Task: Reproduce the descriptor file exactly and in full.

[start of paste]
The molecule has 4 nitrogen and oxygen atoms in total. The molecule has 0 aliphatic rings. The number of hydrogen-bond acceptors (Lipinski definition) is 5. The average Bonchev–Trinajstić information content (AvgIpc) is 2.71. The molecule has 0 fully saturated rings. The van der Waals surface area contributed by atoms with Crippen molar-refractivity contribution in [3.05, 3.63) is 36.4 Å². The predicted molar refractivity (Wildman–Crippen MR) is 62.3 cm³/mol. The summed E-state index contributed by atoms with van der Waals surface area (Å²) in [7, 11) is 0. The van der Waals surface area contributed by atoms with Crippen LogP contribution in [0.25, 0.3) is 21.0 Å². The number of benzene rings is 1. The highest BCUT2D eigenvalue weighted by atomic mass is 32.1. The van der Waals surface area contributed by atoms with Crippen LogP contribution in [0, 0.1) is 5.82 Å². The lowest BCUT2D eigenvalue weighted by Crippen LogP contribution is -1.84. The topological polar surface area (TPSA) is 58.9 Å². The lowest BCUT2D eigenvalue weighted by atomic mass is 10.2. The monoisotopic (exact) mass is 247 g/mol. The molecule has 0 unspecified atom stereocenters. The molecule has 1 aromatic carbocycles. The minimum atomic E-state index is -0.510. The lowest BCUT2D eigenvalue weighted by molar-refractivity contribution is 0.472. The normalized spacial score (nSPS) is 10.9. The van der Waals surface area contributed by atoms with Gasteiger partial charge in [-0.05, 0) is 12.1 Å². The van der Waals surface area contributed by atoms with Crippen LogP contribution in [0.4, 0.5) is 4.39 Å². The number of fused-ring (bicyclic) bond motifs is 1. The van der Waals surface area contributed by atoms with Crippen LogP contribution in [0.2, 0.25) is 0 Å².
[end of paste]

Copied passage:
The molecule has 4 nitrogen and oxygen atoms in total. The molecule has 0 aliphatic rings. The number of hydrogen-bond acceptors (Lipinski definition) is 5. The average Bonchev–Trinajstić information content (AvgIpc) is 2.71. The molecule has 0 fully saturated rings. The van der Waals surface area contributed by atoms with Crippen molar-refractivity contribution in [3.05, 3.63) is 36.4 Å². The predicted molar refractivity (Wildman–Crippen MR) is 62.3 cm³/mol. The summed E-state index contributed by atoms with van der Waals surface area (Å²) in [7, 11) is 0. The van der Waals surface area contributed by atoms with Crippen LogP contribution in [0.25, 0.3) is 21.0 Å². The number of benzene rings is 1. The highest BCUT2D eigenvalue weighted by atomic mass is 32.1. The van der Waals surface area contributed by atoms with Crippen LogP contribution in [0, 0.1) is 5.82 Å². The lowest BCUT2D eigenvalue weighted by Crippen LogP contribution is -1.84. The topological polar surface area (TPSA) is 58.9 Å². The lowest BCUT2D eigenvalue weighted by atomic mass is 10.2. The monoisotopic (exact) mass is 247 g/mol. The molecule has 0 unspecified atom stereocenters. The molecule has 1 aromatic carbocycles. The minimum atomic E-state index is -0.510. The lowest BCUT2D eigenvalue weighted by molar-refractivity contribution is 0.472. The normalized spacial score (nSPS) is 10.9. The van der Waals surface area contributed by atoms with Gasteiger partial charge in [-0.05, 0) is 12.1 Å². The van der Waals surface area contributed by atoms with Crippen LogP contribution in [0.4, 0.5) is 4.39 Å². The number of fused-ring (bicyclic) bond motifs is 1. The van der Waals surface area contributed by atoms with Crippen LogP contribution in [0.2, 0.25) is 0 Å².